Black people were marching all over the South. Dr. King was leading people to freedom, and here I was, in the 23rd century, fourth in command of the Enterprise.
Star Trek first aired during the height of the Civil Rights Movement, between the time when Congress passed the Voting Rights Act of 1965 and the Supreme Court declared prohibiting interracial marriage unconstitutional in Loving v. Virginia.
Nichelle Nichols, the actress who played Lieutenant Uhura, television’s first major Black female character who wasn’t a maid, did not at first feel the full weight of her role’s significance until after the first season was finished and she handed her resignation to Gene Roddenberry, the show’s creator.
In a 2011 conversation with astrophysicist Neil deGrasse Tyson, Nichols told the incredible story of how one particular fanboy convinced her to stay after all. She gave notice on a Friday, and attended an NAACP fundraiser in Beverly Hills the next day. At the event, someone approached her, saying he had a fan waiting to speak to her.
In her own words:
When I turned around, I was looking into the face of Dr. Martin Luther King, walking toward me with a brilliant smile on his face.
“Yes, Ms. Nichols, I am your greatest fan. You have the first non-stereotypical role on television. It’s brilliant, it’s beauty, and it’s intelligence. And you do it with warmth and grace.”
“Thank you so much. But I’m going to miss my co-stars–”
“What are you talking about?”
“I had just told Gene I’m leaving the show because–”
“You cannot leave, do you understand? It has been heavenly ordained. This is God’s gift and onus on you. This is a non-stereotypical role. This is not a Black role, this is not a female role. It can be filled by a woman of any color, a man of any color, even another alien. This is a unique role in a unique point in time that breathes the life of what we are watching for: equality.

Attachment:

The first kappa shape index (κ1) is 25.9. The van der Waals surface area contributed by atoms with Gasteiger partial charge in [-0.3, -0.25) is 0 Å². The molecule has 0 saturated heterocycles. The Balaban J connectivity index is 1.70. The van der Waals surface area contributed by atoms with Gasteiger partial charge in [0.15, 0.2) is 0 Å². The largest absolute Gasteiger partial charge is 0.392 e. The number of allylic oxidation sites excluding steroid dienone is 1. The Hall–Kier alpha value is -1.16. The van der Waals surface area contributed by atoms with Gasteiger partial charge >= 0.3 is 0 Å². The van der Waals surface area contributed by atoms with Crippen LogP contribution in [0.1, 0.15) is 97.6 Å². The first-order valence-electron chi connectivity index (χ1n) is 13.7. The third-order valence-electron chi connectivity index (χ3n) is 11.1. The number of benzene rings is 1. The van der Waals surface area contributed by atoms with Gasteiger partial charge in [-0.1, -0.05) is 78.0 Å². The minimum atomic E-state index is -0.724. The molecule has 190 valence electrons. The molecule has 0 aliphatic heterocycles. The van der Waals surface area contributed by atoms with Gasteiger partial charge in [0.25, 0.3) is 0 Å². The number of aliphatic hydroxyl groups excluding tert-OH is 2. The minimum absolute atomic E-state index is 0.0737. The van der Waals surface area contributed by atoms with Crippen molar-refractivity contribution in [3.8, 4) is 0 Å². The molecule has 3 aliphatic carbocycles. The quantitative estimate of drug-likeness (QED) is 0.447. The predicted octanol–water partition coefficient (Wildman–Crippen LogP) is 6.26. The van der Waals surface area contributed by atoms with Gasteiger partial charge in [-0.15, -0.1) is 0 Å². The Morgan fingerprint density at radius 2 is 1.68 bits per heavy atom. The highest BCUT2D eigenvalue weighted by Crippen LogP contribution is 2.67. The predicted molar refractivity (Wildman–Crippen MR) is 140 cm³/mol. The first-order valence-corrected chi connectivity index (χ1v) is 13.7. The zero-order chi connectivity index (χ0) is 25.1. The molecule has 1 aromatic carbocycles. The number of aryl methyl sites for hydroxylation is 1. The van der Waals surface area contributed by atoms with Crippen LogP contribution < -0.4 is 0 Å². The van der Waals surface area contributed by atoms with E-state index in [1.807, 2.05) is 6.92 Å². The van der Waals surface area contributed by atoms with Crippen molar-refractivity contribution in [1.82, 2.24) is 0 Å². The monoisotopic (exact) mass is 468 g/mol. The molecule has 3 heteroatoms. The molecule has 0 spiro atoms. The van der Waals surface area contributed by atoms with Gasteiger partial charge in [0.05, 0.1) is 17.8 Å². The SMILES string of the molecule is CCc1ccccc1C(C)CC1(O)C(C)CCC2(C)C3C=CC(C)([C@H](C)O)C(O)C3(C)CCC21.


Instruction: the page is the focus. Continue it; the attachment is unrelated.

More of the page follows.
“You have no idea the esteem that we hold for you. You have no idea the power of television. This man [Gene Roddenberry] has created a reality, and because it’s in the 23rd century, and you are Chief Commanding Officer, fourth in command of a star ship on a 5 year mission where no man or woman has gone before, it means that what we are doing today is just the beginning of where we’re going. You cannot leave. Besides, Star Trek is the only show that my wife Coretta and I allow our little children to stay up late and watch. And Nichelle, I can’t go back and tell them this, because you are their hero.”
Dr. King not only outed himself as one of the founding Nerds of Color then, he helped Nichols fully realize how much larger this role was than a springboard for her to get a gig on Broadway. The mere existence of a high-ranking African woman on the Enterprise symbolized a future where all the ideals the civil rights activists marched, fought, and died for had come true.
The following Monday, Nichols again talked to Gene Roddenberry and asked for her job back. After hearing about her encounter with Dr. King, Roddenberry handed back her resignation letter, already torn into little pieces, and they went on to further go where no show had gone before.
The next season, Nichelle Nichols again made television history, this time with William Shatner. They portrayed the first onscreen interracial romantic kiss, albeit under slight duress because they were under the psychic control of an alien race called the Platonians:
Here is a play-by-play of the scene from Nichols:
Nichols could have stopped there, but she did not. After her stint on the Enterprise finally came to an end, she became an active volunteer for NASA, recruiting minority and female space personnel. The astronauts she brought to the agency include Dr. Sally Ride, the first American female astronaut, Colonel Guion Bluford, the first African American astronaut, and Dr. Mae Jemison, the first African American female astronaut.
Nichelle Nichols is more than a pretty face; she is a trailblazer and tireless nerd advocate. You can keep up with the latest Nichelle Nichols news on Twitter @RealNichelle.